The Graco Pack ’n Play is beloved by many parents (including myself). It’s easy to assemble, fold up, carry, and store, and comes with a bassinet attachment for younger babies.

Graco Pack ’n Play Playard, $80

Chamberlin recommends the Guava Lotus travel crib: “This is way lighter and easier to put together than a pack and play, and takes up less space as a backpack than similar models. Also, it has a bassinet insert you can get if your baby is that little.”

Guava Lotus Travel Crib, $249

Travel high chair

You most likely already have a high chair at home, but when traveling, you might want one that’s easy to collapse and carry.

Says Chamberlin: “This is our go-to travel high chair. It is good for the floor, and also attaches to a dining chair. And if you take the tray off, it’s a camp chair. We have used it for travel to visit family, camping, and hotels.”

Summer Infant Portable Booster Chair, $30

Baby headphones, if you’re into screen time

Screen time can be a godsend on vacation when you want to have a nice dinner at a restaurant and need your toddler to sit still and be quiet for a little while. Bring your iPad with preloaded shows, but don’t forget baby headphones so the rest of the restaurant’s patrons don’t have to listen to Ms. Rachel. I use these.

BuddyPhones Explore+ Headphones, $30

Portable white noise machine

One of the most important keys to a successful vacation with your baby is sleep. Maintaining a baby’s sleep schedule and making sure they get adequate naps and good sleep at night, even in a new setting, is crucial. If you use a white noise machine at home as many parents do, then you likely want a small portable one to pack on vacation. I use this one, which is chargeable and has a little hook that makes it easy to strap onto your stroller or car seat for naps on the go, too.

Yogasleep Hushh Portable White Noise Machine, $27

Portable blackout curtains

Many kids need total darkness to be able to sleep, and the varying light situation in hotels and Airbnbs can wreak havoc on daytime naps. Many Vox parents recommend portable blackout curtains to create that perfect darkness — everyone will be happier if the baby has had a solid nap.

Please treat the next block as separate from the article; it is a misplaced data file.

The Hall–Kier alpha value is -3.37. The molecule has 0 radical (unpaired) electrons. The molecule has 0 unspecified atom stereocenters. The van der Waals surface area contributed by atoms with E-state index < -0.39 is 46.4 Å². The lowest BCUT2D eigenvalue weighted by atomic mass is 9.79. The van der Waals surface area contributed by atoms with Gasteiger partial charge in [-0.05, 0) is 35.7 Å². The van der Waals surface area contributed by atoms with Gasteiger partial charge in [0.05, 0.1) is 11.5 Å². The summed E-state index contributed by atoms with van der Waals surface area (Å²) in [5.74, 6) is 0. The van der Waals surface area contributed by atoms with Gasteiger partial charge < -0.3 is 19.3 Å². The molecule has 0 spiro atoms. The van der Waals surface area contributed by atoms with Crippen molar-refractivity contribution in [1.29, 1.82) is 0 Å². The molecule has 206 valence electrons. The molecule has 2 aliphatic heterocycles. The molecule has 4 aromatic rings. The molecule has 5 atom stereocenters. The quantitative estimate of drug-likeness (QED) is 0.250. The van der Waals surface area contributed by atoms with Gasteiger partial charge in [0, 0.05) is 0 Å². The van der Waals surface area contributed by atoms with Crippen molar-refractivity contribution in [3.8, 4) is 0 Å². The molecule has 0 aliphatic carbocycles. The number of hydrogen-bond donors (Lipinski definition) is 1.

Catherine Spangler, a supervising producer on Vox’s video team, says: “These blackout curtains with suction cups have been lifesavers across three continents for us.” The suction cups make them easy to attach to any window, and they’re lightweight and easy to fold up and throw into your carry-on bag.

Tommee Tippee Portable Blackout Curtains, $19

A diaper bag that holds everything you need for the flight

A diaper bag that holds and organizes all the essentials you might need in flight — from diapers and wipes to snacks and bottles and the iPad and headphones and an extra change of clothes — is important to a less stressful flight.

Your everyday bag might work, but Jessica Darrington, who runs the baby travel website and Instagram Where Is Briggs, also recommends the ultra-structured travel diaper bag from No Reception Club. Says Darrington: “This diaper bag has been a game changer when traveling with a baby because it has kept all of our gear organized. I’m amazed at everything I can fit inside and love that this bag counts as a personal item and can go under the seat in front of me on the airplane.”

No Reception Club “The Getaway” Bag, $235

Things you can probably skip bringing

Tons of diapers

Save your suitcase space and bring only enough diapers to get you through the trip — you can always buy more diapers when you arrive at your destination.

The SlumberPod

As far as I can tell, this is basically a tent for babies to sleep in, but the entire $180 tent is made of blackout shades. Some parents I know love it, but we’ve never invested in one — portable blackout shades have worked just fine for us and are much cheaper.

Travel baby monitor

Travel baby monitors are things that exist, but there are also a million baby monitor apps that turn devices like iPads, with cameras and microphones, into monitors that stream to your phone. Save your money and skip buying a travel-specific device.